GSA Annual Meeting in Denver, Colorado, USA - 2016

Paper No. 201-4
Presentation Time: 8:50 AM


FRENCH, Melodie E., Department of Geology, University of Maryland, 237 Regents Drive, College Park, MD 20742 and ZHU, Wenlu, University of Maryland, Department of Geology, Geology Building (#237), College Park, MD 20742-4211,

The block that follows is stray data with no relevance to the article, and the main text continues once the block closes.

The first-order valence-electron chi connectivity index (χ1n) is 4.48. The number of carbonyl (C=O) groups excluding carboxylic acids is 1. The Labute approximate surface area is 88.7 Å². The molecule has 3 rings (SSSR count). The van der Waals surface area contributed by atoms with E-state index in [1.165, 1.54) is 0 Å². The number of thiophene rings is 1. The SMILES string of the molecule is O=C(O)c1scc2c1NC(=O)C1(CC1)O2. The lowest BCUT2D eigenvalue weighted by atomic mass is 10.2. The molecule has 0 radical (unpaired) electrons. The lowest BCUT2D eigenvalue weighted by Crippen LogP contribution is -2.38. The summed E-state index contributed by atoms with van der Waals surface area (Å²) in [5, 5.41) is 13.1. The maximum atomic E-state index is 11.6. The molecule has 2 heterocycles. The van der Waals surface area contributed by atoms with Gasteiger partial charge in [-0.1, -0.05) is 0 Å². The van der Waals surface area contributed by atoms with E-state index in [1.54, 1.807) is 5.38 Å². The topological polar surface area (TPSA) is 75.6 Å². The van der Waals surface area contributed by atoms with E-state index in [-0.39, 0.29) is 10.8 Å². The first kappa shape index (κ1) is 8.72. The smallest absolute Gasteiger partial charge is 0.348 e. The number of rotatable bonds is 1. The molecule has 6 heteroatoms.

Evidence for near-lithostatic pore fluid pressure exists along plate boundary faults that exhibit rupture propagation and slip rates that are up to 8 orders of magnitude slower than seismic rates. There are several hypotheses for the occurrence of these slow slip events and most are focused on processes that limit the acceleration fault slip. We investigate the role of high pore fluid pressure in limiting the rate of fault rupture propagation using experimental rock deformation. We faulted intact cores (1” diameter) of antigorite-rich serpentinite in a triaxial configuration at low effective stress (10 MPa), confining stress from 10 to 130 MPa, pore fluid pressure from 0 to 120 MPa, and at temperatures to 100 °C. In these experiments, the ratio of pore fluid pressure to confining stress ranges from 0 ≤ λ ≤ 0.92. For λ = 0 and at all temperatures tested, strain weakening associated with fault localization and propagation occurs rapidly (~2 s) and audibly. With increasing λ and temperature the rate of rupture propagation decreases significantly and faulting is silent. At the most extreme conditions, stress drops occur over 150 s. Our results show that the serpentinite exhibits no net dilation prior to peak strength, consistent with previous results for serpentinite. We observe an increase in pore volume during strain weakening, indicating that the serpentinite does dilate during rupture propagation. We infer that this dilation locally reduces pore fluid pressure and slows the rate of fault growth. We use the mechanical results and microstructural analyses of deformed samples to constrain a slip-weakening model of microcrack growth and coalescence and discuss how these results for intact rock can inform us of processes in mature fault zones.